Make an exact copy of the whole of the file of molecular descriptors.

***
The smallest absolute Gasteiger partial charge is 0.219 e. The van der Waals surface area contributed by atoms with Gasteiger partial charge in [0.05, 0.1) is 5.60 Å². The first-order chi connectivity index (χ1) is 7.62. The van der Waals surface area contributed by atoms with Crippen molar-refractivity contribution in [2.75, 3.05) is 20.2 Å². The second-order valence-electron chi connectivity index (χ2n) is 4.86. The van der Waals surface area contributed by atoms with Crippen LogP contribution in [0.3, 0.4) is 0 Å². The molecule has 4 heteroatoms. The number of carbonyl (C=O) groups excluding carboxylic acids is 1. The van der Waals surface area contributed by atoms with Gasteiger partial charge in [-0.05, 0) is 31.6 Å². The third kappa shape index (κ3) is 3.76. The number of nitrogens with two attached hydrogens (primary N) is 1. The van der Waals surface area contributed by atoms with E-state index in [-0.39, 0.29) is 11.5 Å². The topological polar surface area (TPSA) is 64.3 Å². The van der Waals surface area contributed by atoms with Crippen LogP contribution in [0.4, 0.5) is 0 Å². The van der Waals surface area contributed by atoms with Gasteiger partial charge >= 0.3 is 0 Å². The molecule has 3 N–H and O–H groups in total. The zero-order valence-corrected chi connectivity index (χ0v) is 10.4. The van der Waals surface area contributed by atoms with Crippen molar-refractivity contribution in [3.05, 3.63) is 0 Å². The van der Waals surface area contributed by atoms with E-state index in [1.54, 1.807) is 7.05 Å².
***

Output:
The smallest absolute Gasteiger partial charge is 0.219 e. The van der Waals surface area contributed by atoms with Gasteiger partial charge in [0.05, 0.1) is 5.60 Å². The first-order chi connectivity index (χ1) is 7.62. The van der Waals surface area contributed by atoms with Crippen molar-refractivity contribution in [2.75, 3.05) is 20.2 Å². The second-order valence-electron chi connectivity index (χ2n) is 4.86. The van der Waals surface area contributed by atoms with Crippen LogP contribution in [0.3, 0.4) is 0 Å². The molecule has 4 heteroatoms. The number of carbonyl (C=O) groups excluding carboxylic acids is 1. The van der Waals surface area contributed by atoms with Gasteiger partial charge in [-0.05, 0) is 31.6 Å². The third kappa shape index (κ3) is 3.76. The number of nitrogens with two attached hydrogens (primary N) is 1. The van der Waals surface area contributed by atoms with E-state index in [-0.39, 0.29) is 11.5 Å². The topological polar surface area (TPSA) is 64.3 Å². The van der Waals surface area contributed by atoms with Crippen LogP contribution in [0.4, 0.5) is 0 Å². The van der Waals surface area contributed by atoms with Gasteiger partial charge >= 0.3 is 0 Å². The molecule has 3 N–H and O–H groups in total. The zero-order valence-corrected chi connectivity index (χ0v) is 10.4. The van der Waals surface area contributed by atoms with Crippen molar-refractivity contribution in [3.05, 3.63) is 0 Å². The van der Waals surface area contributed by atoms with E-state index in [1.54, 1.807) is 7.05 Å².